In southern California, below Interstate 8 and west along the Mexican border, in the middle of the desert just beyond an arroyo, rests an ancient intaglio, a horse carved out of stone ("Horse" 401). If by chance you were to come across such a natural relic, perhaps you would first take a picture. Perhaps you would initially approach to get a closer look. Perhaps you would immediately run your fingers over the coarse, intricate indentations of the nose, the ears, the hooves. However, when writer Barry Lopez first came upon the stone horse, he did nothing. He simply stood in his place. Still. Silent. And he did not just happen upon the horse; he had been looking for it. Yet, at the sight of it, Lopez recalls being "startled, and that I held my breath" (401). This is not the only instance in which nature inspires awe in the writer. It occurs again in "Orchids on the Volcanoes" as he watches sleeping Flamingos drift on a lagoon in Isla Rabida, an island of the Galapagos. It occurs again in "Learning to See" as he witnesses a vivid "fleeting pattern of light falling at dusk on a windbreak of trees in Mitchell, Oregon" (236). In every encounter, Lopez observes nature with passionate reverence and spirituality that renders him speechless. But he does not write merely to relay his reaction. Barry Lopez wants us to replenish our dwindling respect for nature by sharing in the experience that nature affords us.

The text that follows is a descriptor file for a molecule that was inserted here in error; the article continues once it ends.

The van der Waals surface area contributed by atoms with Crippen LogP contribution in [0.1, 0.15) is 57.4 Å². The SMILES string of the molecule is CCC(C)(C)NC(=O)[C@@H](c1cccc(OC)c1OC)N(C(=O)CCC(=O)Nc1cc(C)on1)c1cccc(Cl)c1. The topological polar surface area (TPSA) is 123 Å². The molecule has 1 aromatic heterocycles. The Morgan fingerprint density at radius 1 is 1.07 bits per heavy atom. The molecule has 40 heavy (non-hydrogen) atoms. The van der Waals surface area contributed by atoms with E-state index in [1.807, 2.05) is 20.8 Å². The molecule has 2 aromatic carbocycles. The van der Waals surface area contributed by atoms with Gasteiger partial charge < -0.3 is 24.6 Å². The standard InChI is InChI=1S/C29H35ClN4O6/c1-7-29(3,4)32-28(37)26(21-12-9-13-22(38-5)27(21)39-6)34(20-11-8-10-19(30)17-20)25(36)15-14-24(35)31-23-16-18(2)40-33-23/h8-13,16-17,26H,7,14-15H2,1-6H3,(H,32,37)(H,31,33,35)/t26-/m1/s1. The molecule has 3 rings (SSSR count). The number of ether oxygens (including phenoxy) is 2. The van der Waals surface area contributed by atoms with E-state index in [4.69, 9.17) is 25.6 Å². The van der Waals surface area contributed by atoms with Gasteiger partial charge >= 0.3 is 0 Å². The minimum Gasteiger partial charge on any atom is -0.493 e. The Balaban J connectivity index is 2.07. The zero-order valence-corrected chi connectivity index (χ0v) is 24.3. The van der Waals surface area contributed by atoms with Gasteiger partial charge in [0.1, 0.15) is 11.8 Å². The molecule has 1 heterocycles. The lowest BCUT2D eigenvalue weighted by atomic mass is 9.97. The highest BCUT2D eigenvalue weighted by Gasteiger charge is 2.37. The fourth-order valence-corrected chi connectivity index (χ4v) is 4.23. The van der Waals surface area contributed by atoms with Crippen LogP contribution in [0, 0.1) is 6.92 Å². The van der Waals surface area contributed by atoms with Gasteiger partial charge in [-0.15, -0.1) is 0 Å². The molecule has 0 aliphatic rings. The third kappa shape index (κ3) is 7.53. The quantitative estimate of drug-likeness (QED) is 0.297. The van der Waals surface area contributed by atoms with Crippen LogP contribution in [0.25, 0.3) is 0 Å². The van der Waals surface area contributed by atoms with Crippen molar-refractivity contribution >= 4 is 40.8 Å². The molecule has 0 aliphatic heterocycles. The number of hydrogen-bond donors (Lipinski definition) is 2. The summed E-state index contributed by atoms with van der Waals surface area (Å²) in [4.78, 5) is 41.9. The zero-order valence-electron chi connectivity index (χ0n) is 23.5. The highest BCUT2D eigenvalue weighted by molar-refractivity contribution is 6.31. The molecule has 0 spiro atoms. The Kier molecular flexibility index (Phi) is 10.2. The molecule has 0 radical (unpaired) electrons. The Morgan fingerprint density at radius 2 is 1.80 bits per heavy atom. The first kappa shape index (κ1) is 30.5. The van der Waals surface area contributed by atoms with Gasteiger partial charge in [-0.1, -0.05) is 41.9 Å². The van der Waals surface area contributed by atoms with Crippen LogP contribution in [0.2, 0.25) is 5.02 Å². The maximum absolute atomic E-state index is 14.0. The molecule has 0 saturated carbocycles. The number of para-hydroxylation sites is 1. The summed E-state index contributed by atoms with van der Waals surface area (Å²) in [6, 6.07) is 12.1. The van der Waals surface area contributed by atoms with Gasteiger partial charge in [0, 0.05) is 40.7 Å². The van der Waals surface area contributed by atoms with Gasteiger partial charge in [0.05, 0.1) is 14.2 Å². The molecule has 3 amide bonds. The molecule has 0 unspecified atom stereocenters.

Through his naturalist essays, Lopez restrains that immediate urge we have to pet the horsey, take a Polaroid, and move on. He persuades us to appreciate the urge. He strives to teach us about the inherently liberating spirit of nature, about how in just experiencing one moment with nature "ever...
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...ea lion pup, rudely shunned by the other adults, waits with resolute cheer for a mother who clearly will never return from the sea. You extend your fingers here to the damp, soft rims of orchids, blooming white on the flanks of dark volcanoes. (53)
Lopez invites us to partake in the spiritual connection we share with nature and history, which awards us both independence in our world and compelling attachment to it. He bids us to notice the "complexity of [nature's] beauty" (54), and-like the effect it continues to have on Barry Lopez time and time again-to let it render us speechless.
Grice, Gordon G. "The Black Widow." Encounters: Essays for Exploration and Inquiry. Ed. Pat C. Hoy II and Robert DiYanni. Boston: McGraw-Hill, 2000. 313-317.
Lopez, Barry. "The Stone Horse." Hoy II. 399-406.
Lopez, Barry. About This Life. New York: Vintage, 1998.
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